French Heritage Museum
French Heritage Museum Explore & Celebrate
the French involvement in the history of the Kankakee River Valley - the first explorers and missionaries, the coureurs de bois and fur traders, and the pioneer settlers from France, French Canada, and Belgium.
Today, our French heritage continues to play a distinctive role in our community’s identity.
OPENING: October 2020
Hours: Saturdays 1:00-4:00 pm
*Admission is always FREE (donations are appreciated)
National Register of Historic Places:
Listed in 1979 as the Lemuel Milk Carriage House
For more information, call Kankakee County Museum 815-932-5279 (Tuesday-Friday 10:00-4:00).
Kankakee County Museum Exhibits DR. A.L. SMALL MEMORIAL HOME
Built in 1855, this home is one of the Museum’s living history buildings. The home is set to look as though a family home may have looked in the mid to late 1800s. 2015 saw the renovation of the upstairs bedrooms, including a master bedroom, children’s bedrooms, and a play area featuring a collection of 19th Century toys. There is also a display of typewriter styles throughout the decades.
TAYLOR ONE-ROOM SCHOOLHOUSE
The Schoolhouse was moved to the Museum Campus in 1976 and is another living history building. Students and adults can sit in antique school desks, explore the coat closets, and read about education in the 1900s. The Museum also offers tours of the Schoolhouse to local schools for field trips.
The North Gallery is comprised of three separate newly redesigned exhibits. Kankakee’s Three Governors displays artifacts and information related to the three governors of Illinois from Kankakee County. James Lillie, Life at the Turn of the Century, displays artifacts from large historic homes in the County that were built during a time of opulence and have since been demolished. The interpretive signage also explains the Gilded Age in American History. The F.D. Radeke Brewing Company exhibit contains many artifacts from the Brewery and tells of how the Volstead Act affected local businesses.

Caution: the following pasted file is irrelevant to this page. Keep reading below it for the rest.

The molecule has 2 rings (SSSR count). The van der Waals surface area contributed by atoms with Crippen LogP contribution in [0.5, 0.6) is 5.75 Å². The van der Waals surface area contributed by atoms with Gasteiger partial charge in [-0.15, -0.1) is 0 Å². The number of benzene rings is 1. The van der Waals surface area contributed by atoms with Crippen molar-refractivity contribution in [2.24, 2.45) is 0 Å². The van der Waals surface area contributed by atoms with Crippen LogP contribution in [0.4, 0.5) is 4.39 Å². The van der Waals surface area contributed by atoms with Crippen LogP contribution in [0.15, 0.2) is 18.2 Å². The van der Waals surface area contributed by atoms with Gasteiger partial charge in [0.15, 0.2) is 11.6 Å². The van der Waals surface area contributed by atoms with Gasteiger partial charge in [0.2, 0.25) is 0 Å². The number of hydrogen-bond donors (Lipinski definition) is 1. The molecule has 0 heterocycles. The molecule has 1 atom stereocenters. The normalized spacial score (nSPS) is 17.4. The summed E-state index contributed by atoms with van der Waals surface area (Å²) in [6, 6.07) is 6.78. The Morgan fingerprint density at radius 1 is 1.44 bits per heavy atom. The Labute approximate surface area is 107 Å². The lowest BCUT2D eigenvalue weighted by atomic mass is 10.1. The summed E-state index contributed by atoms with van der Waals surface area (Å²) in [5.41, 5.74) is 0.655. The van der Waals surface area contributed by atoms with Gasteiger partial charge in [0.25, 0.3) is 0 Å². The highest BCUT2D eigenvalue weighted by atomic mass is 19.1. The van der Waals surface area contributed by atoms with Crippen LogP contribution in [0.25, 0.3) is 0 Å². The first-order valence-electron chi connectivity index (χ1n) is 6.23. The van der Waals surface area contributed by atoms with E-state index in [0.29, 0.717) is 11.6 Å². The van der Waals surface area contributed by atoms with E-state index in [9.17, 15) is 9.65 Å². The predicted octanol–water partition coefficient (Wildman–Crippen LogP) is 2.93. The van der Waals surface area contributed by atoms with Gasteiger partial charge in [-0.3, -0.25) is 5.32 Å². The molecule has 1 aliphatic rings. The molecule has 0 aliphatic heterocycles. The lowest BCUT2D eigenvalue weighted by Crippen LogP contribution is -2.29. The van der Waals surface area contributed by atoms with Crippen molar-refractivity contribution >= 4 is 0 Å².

GEORGE GREY BARNARD EXHIBIT
George Grey Barnard was an American sculptor from the early 1900s that received praise for his works in Europe and the United States. The Kankakee County Museum has several dozen of his pieces, many of which are very large. The exhibit has just received a redesign to include new interpretive signage and photographs of the artist’s work in his studio, as well as his sketches.
THE PRESS ROOM
This print shop exhibit highlights the inner-workings of a twentieth-century printing business. With printing machines of various types donated by local newspaper businesses, visitors can explore the way newspapers were once put together.
THE STORY OF KANKAKEE COUNTY
This exhibit is housed in the South Gallery of the museum and is the largest exhibit space on display. The exhibit details the story of the county from the time of the glacier all the way to the 1980s “boom and bust” of the economy. This newly redesigned exhibit is the largest overhaul in recent history. The museum implemented new technology in the form of films and digital picture frames, and it added interactive displays. You can sit at an old desk and thumb through replications of texts and you may take your picture in the old bank exhibit.